Creative Sound Blaster Live 51 Cd Iso

Creative Sound Blaster Live 51 Cd Iso Rating: 3,7/5 9719 votes

(non 5.1) Web Driver Packages, 241.74 MiB. Creative Labs. WDM Drivers for Windows 98, 13.35 MiB. Sound Blaster 16 Value Edition Drivers & Applications disk set (revision 1), 3.23 MiB. 2012-07-24 02:17:30. Creative Labs. Sound Blaster 16 Value PnP (ISO file), 50.66 MiB.

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Statements consisting only of original research should be removed. ( June 2018) () Sound Blaster Live! Is a add-on from for. Moving from ISA to PCI allowed the card to dispense with onboard memory, storing in the computer's main memory and then accessing them in real time over the bus.

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This allowed for a much wider selection of, and longer playing, samples. It also included higher quality sound output at all levels, quadrophonic output, and a new synthesizer with 64 sampled voices.

Was introduced in August 1998 and variations on the design remained Creative's primary sound card line into the 2000s. Sound Blaster Live! Value / Compaq / Intel / IBM / NEC Sound Blaster Live! (August 1998) saw the introduction of the EMU10K1 audio processor.

Manufactured in a 0.35µm 3-metal-layer CMOS process, it is a 2.44 million transistor rated at 1000. The EMU10K1 featured hardware acceleration for and EAX 1.0 and 2.0 (), along with a high-quality 64-voice MIDI and an integrated chip for real-time digital audio effects.

A major design change from its predecessor (the EMU8000) was that the EMU10K1 used system memory, accessed over the bus, for the wavetable samples, rather than using expensive on-board memory. This was possible at this point because systems were being equipped with far more RAM than previously, and PCI offered far faster and more efficient data transfer than the old bus.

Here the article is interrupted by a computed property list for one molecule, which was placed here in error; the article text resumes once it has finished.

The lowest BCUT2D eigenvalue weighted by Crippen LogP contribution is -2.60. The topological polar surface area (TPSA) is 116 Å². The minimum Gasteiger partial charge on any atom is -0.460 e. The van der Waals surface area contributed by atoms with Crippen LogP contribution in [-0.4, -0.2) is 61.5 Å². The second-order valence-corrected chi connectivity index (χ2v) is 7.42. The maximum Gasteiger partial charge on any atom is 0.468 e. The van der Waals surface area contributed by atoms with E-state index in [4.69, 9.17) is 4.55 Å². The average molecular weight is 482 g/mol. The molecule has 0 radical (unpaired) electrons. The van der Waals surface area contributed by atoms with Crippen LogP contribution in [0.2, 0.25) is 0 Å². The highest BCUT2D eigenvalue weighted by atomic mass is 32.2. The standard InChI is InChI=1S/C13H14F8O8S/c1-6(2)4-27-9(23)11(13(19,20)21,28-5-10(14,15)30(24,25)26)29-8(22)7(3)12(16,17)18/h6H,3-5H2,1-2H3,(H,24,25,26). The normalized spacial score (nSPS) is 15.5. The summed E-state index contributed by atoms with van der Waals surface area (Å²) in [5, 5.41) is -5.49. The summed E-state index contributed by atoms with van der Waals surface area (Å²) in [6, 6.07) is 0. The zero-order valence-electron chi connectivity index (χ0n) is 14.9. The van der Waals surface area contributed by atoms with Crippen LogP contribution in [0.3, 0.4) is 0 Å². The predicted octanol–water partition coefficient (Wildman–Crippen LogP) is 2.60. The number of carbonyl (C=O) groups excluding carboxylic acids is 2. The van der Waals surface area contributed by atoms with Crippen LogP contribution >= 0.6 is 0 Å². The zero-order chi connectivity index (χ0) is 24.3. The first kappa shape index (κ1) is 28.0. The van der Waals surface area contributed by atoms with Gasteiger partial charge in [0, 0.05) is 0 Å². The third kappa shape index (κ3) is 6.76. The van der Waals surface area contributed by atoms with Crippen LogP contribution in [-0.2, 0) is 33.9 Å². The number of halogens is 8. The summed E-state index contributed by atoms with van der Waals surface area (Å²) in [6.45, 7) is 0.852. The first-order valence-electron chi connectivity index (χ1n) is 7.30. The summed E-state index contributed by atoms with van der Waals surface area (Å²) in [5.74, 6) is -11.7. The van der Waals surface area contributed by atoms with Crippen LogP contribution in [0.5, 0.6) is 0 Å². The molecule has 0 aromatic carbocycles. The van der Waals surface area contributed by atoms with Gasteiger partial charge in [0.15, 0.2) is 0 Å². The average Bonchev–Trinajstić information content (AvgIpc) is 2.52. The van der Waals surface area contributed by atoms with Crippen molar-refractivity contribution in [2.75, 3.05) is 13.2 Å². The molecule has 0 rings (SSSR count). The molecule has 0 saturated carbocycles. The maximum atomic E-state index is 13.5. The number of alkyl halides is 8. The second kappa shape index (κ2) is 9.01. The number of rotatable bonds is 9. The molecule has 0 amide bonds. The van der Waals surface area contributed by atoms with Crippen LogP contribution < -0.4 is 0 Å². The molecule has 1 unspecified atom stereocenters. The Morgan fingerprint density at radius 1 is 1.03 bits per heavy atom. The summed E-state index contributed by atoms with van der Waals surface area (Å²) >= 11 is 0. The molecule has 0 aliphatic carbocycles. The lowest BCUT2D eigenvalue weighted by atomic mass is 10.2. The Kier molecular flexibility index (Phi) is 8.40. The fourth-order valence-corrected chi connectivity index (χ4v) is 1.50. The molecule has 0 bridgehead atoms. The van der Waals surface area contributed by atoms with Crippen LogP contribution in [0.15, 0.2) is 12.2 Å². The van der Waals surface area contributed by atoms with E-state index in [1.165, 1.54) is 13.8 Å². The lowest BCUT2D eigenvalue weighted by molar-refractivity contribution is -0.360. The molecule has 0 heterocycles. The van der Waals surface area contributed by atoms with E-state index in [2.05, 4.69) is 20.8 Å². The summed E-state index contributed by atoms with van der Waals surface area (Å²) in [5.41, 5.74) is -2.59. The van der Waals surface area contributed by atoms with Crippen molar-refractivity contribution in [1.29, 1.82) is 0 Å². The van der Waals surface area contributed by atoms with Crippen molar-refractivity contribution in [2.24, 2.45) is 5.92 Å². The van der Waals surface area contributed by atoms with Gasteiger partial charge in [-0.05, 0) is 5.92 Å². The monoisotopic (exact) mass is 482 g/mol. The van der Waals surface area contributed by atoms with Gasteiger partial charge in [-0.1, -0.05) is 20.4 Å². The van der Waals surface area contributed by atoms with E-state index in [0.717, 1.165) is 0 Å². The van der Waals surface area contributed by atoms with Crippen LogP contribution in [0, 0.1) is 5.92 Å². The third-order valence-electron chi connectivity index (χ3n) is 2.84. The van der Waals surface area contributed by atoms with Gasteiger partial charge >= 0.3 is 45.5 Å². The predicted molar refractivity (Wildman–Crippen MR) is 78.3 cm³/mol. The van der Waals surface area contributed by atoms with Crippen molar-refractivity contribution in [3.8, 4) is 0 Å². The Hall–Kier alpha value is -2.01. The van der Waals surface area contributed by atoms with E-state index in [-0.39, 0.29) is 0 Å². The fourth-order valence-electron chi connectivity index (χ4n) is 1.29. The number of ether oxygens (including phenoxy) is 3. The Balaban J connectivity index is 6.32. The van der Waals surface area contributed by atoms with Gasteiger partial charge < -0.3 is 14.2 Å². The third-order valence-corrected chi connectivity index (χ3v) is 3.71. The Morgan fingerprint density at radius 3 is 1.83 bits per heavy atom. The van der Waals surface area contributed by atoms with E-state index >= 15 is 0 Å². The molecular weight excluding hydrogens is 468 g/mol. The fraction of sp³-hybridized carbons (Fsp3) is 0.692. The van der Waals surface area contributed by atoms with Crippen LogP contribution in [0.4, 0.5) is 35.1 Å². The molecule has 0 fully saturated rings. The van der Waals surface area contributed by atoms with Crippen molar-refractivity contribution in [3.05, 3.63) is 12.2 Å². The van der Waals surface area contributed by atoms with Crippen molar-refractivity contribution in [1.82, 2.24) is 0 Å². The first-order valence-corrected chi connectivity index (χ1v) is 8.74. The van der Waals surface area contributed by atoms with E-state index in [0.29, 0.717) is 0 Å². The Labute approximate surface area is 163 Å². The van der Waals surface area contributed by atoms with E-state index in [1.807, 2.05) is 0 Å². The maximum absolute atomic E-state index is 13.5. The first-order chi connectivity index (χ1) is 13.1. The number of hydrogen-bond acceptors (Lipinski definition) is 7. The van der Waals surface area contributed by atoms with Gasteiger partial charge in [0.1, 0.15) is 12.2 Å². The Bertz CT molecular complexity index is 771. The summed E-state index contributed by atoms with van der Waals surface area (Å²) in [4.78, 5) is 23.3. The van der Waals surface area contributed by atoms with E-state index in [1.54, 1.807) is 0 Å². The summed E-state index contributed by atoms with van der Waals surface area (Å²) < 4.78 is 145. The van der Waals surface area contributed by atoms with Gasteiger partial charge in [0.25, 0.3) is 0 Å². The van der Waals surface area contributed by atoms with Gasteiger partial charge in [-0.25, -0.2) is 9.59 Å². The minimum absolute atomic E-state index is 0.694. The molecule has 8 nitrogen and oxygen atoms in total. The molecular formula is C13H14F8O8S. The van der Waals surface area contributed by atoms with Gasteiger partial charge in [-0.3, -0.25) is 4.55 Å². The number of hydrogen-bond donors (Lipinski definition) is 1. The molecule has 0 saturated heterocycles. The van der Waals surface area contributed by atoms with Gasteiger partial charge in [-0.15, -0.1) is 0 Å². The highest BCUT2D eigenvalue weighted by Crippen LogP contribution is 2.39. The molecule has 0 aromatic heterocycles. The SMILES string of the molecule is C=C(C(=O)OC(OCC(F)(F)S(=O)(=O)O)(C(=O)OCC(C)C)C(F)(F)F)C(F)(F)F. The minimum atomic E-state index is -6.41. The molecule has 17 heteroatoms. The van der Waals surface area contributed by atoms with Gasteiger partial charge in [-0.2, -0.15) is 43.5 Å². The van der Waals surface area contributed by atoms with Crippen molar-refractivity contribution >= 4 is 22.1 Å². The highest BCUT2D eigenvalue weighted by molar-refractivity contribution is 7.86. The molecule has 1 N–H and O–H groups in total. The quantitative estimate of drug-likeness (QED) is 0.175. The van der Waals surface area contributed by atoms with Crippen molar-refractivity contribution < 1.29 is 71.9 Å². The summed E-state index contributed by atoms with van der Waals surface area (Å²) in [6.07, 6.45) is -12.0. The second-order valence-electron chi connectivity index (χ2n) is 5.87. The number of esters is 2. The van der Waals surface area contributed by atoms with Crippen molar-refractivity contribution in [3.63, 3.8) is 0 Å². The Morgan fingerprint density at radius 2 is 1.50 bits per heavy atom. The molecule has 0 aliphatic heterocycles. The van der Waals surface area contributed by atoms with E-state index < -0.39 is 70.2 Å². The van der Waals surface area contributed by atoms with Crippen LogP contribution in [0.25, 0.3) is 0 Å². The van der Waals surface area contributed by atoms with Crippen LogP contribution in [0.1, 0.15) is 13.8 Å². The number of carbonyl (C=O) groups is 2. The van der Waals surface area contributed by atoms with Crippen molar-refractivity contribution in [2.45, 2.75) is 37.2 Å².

The integrated FX8010 was a 32-bit programmable processor with 1 kilobyte of instruction memory. It provided real-time postprocessing effects (such as,, or ). This capability let users select a pre-defined listening environment from a control-panel application (concert hall, theater, headphones, etc.) It also provided hardware-acceleration for EAX, Creative's environmental audio technology. The Effect algorithms were created by a development system that integrated into Microsoft Developer Studio. The effects were written in a language similar to, and compiled into native FX8010 object code by its compiler, fxasm. The Sound Blaster Live! Featured higher audio quality than previous Sound Blasters, as it processed the sound digitally at every stage, and because of its greater chip integration that reduced the analog signal losses of older, larger cards.

Unfortunately, digital processing brought some limitations. The DSP had an internal fixed of 48 kHz, a standard clock, meaning that the EMU10K1 always captured external audio-sources at the 48 kHz, then performed a sample-rate conversion on the 48 kHz waveform to the output the requested target rate (such as 44.1 kHz or 32 kHz). This rate-conversion step introduced into the downsampled output. However, the rate-conversion was only applied when the audio signal was passed through the effects engine.

The SB/Live had great difficulty with resampling audio-CD source material (44.1 kHz) without introducing audible distortion. Creative addressed this concern by recommending audio-recording be performed exclusively at 48 kHz, and use third-party software to handle the desired sample-rate conversion, to avoid using the EMU10K1's sample-rate conversion.

Sound Blaster Live! Supported multi-speaker output, initially up to a 4-speaker setup. The software referred to this as a '4.1' setup, meaning 4 satellites and a. While this is the case, the subwoofer is not on a separate output as it is with 5.1 and higher audio. Instead, a (crossover) within the speaker system removes high and midrange frequencies from the sound card's output for the subwoofer.

Creative Sound Blaster Live 51 Cd Iso

Games see a '4.1' speaker system as because DirectSound itself offers no subwoofer output in this configuration. This is not limited to Creative sound cards;,,, and other manufacturers have made cards that use four-speaker output in the same fashion. Later versions of the Live!, usually called Live! 5.1, offered 5.1-channel support which adds a speaker and subwoofer output, most useful for movie watching where 5.1 is decoded. Implemented legacy support via 's DOS program.